Sunday, June 5, 2022

Answer to Case 685

 Answer to the Parasite Case of the Week 685: Raphides, i.e, needle-shaped crystals of calcium oxalate or calcium carbonate used by several plants such as pineapple, kiwi, and rhubarb as a defense against plant-eating animals. According to Idzi, "The weird feeling you get in your mouth when eating too much pineapple is apparently caused by these crystals. You can find them quite often in stools and they should not be confused with Charcot-Leyden (C-L) crystals!" They can be differentiated from C-L crystals by their long needle-like shape and uniform diameter:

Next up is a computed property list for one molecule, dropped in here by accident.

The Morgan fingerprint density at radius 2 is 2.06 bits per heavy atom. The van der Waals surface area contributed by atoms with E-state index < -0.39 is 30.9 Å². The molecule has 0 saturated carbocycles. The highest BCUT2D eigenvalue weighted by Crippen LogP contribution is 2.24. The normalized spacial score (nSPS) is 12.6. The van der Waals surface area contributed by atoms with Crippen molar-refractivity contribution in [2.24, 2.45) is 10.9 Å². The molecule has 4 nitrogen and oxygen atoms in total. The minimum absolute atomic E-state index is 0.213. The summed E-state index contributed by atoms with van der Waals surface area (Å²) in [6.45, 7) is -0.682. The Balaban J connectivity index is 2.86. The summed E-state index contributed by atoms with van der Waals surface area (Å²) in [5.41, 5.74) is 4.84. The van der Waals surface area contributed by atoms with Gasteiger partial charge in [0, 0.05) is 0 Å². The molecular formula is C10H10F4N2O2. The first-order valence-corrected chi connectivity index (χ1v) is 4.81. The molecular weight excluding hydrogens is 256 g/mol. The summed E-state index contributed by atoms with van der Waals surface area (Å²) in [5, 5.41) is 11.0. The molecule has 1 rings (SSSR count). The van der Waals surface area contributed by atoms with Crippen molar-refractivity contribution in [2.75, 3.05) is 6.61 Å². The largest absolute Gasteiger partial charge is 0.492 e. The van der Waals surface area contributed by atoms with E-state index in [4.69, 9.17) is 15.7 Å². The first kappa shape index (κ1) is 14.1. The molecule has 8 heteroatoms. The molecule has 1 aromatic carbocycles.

As a comparator, Idzi provided 2 nice photographs of C-L crystals, the slender bipyramidal hexagonal crystals of galectin-10. "They were first noticed in 1851 by Friedrich Albert von Zenker, and later on described in detail in 1853 by Jean-Martin Charcot and Charles-Philippe Robin. After that, in 1872, they were further described by Ernst Viktor von Leyden. Hence their name…"

Charcot-Leyden crystals:

Galectin-10 is contained in the granules from eosinophils (and also from basophils) and spontaneously crystallizes into Charcot-Leyden crystals when it is released in the extracellular environment (by exocytosis and/or cellular breakdown). Charcot-Leyden crystals are therefore indicative of eosinophilic inflammation (caused by asthma, allergic reactions, parasitic infections, etc)."

Thanks again to Idzi for this excellent case!

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